Are You Suffering From Seasonal Allergies

Do You Suffer With Seasonal Allergies?

It looks like Spring is going to be unusually warm here in PA this year. It’s my favorite season for so many reasons.  But for others, all this warm weather means that everything may start to bloom at the same time and create a lot of allergies by the way of pollen.  If you are an allergy sufferer, you may be wondering if there are natural alternatives to prescription or over the counter medications that can leave you drowsy and in a daze.  The answer is YES!

As always I’ll address your diet first! You want to follow an anti-inflammatory diet. This means no processed foods, no sugar, no gluten, and no dairy!  Avoiding dairy will help both allergies/nose and lung/asthma issues. Add in homemade chicken soup, using the chicken bones to make the stock/broth. Medical experts considered this as a mere hoax until a year ago when a research showed surprising benefits to the recovery rate of subjects experiencing the common cold. Since spring allergy triggers nasal fluid build-up, it is a smart idea to have chicken soup not only on a rainy day but during springtime as well.

To prevent allergies, take Bee Pollen, 6 weeks before allergy season. Bee Pollen works by boosting your immunity.

Week 1 take 1/4 tsp of Bee Pollen

Week 2 take 1/2 tsp

Week 3 take 1 tsp

Week 4, 5 and 6 take 1TBSP. Then you just use the bee pollen regularly in your food.  Try it on your salad or in yogurt etc.

For prevention use a neti pot once a day. But once you have symptoms use it twice a day. (Morning and night, when you get up and when you go to bed.) Use slightly warm or room temperate distilled water. In 16 ounces of distilled water, mix 1/2 tsp of salt. (Use non-iodized, real salt or sea salt.) You will be using 8 oz for each nostril.

If this seems too much for you, you can try holding your head over a steam bath/bowl or place a warm washcloth on your face.

Eucalyptus oil is used in aromatherapy, and it can also help you with your allergies. The oil is known for its rich pine/menthol smell, and by breathing in its vapors, you can reduce the effect that allergens have on your respiratory system. Not only is the oil anti-inflammatory, but it also has antibacterial properties which make it great if you’re suffering from a cold, too. Use the steam bowl idea from above, but add a few drops of oil to the bowl before you breathe in the steam.

Many find stinging nettle and quercetin to be helpful with allergies.

Quercetin can be found naturally in citrus fruits, onions, apples, parsley, tea, tomatoes, broccoli, and lettuce are naturally high in quercetin, but allergy sufferers will most likely need to use supplements to build up enough of this compound to prevent attacks. The recommended dosage is about 1,000 milligrams a day, taken between meals. It’s best to start treatment six weeks before allergy season.

Stinging Nettle. If you decide you need an antihistamine but want a natural option, stinging nettle behaves in much the same way as many of the drugs sold to treat allergies, but without the unwanted side effects of dry mouth and drowsiness. Nettle actually inhibits the body’s ability to produce histamine. The most practical medicinal form is a freeze-dried extract of the leaves sold in capsules. Studies have shown that taking about 300 milligrams daily will offer relief for most people, although the effects may last only a few hours.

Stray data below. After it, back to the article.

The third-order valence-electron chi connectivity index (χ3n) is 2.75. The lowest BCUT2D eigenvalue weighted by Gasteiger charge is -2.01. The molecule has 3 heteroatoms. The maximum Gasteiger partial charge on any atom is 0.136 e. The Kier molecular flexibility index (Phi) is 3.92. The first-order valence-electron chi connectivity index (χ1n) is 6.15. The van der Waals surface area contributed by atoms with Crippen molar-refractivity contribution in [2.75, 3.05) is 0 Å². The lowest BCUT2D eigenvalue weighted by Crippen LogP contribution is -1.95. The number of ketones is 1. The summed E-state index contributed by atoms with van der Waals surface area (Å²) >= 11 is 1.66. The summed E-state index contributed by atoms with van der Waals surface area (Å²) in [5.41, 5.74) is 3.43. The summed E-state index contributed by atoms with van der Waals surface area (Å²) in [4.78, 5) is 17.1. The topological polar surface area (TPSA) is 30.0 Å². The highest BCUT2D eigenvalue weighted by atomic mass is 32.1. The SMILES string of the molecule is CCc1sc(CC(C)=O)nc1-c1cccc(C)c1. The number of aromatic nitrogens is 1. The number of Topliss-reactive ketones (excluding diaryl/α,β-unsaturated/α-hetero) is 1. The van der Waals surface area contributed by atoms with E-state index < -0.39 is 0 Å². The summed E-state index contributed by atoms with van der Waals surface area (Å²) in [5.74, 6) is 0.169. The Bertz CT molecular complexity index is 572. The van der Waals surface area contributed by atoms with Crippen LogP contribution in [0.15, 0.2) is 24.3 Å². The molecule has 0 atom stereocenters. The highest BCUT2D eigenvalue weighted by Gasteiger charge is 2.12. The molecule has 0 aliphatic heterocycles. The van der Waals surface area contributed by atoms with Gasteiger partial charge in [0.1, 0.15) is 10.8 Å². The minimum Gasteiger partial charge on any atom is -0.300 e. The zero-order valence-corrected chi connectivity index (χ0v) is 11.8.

If you are suffering more from lung issues or a cough try Mullen, which can be found in the form of an herbal tea. Mullein has expectorant properties, which means it may help loosen phlegm and break up congestion. Thyme is also proven to be an effective natural expectorant that can relieve phlegm production during the onset of spring allergies. Some drugs add it to their components for much more effective decongestion benefit. It also has high antimicrobial properties that aids in fighting infections caused by phlegm. To experience its benefits, drink a tea made from fresh thyme twice a day or buy prepared brands that preserve the natural properties of the plant without altering its chemical components.

Drinking peppermint tea is an effective and enjoyable home remedy for treating allergies. This tea has been used for centuries as a result of its ability to decongest your nasal passages. Peppermint is extremely effective at easing inflammation and killing bacteria – and by drinking the tea and breathing in the vapors, your body can quickly be soothed of itching, sneezing and congestion.

A healthy and delicious drink, chamomile tea can also relieve itchiness and dryness of the eyes. By placing a cold tea bag for five to 10 minutes, you will feel the immediate effects against allergic reaction.

Lastly, I would just like to leave you with an example of how leading a healthy lifestyle can reverse your allergies. My husband suffered from seasonal allergies as a child. They were severe enough, that he spent many days in the doctor’s office getting shots and waiting to see if he’d have reactions to those shots. Every spring and fall, without fail, he would get a sinus infection. Of course this meant more medications. Once we changed his diet, which included removing all dairy products, he was able to wean slowly off his daily prescription medications and sprays. By changing his diet, using targeted supplements and avoiding dairy, he is prescription medication free and no longer suffers from yearly sinus infections.

If you would like to learn how adding or eliminating certain foods from your diet can help improve your health, give me a call to set up a free Health Consultation  717-781-7098  or email me at Transformation@AmandaGoodwin.Biz.

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Sources: http://www.naturalnews.com/ & http://www.motherearthnews.com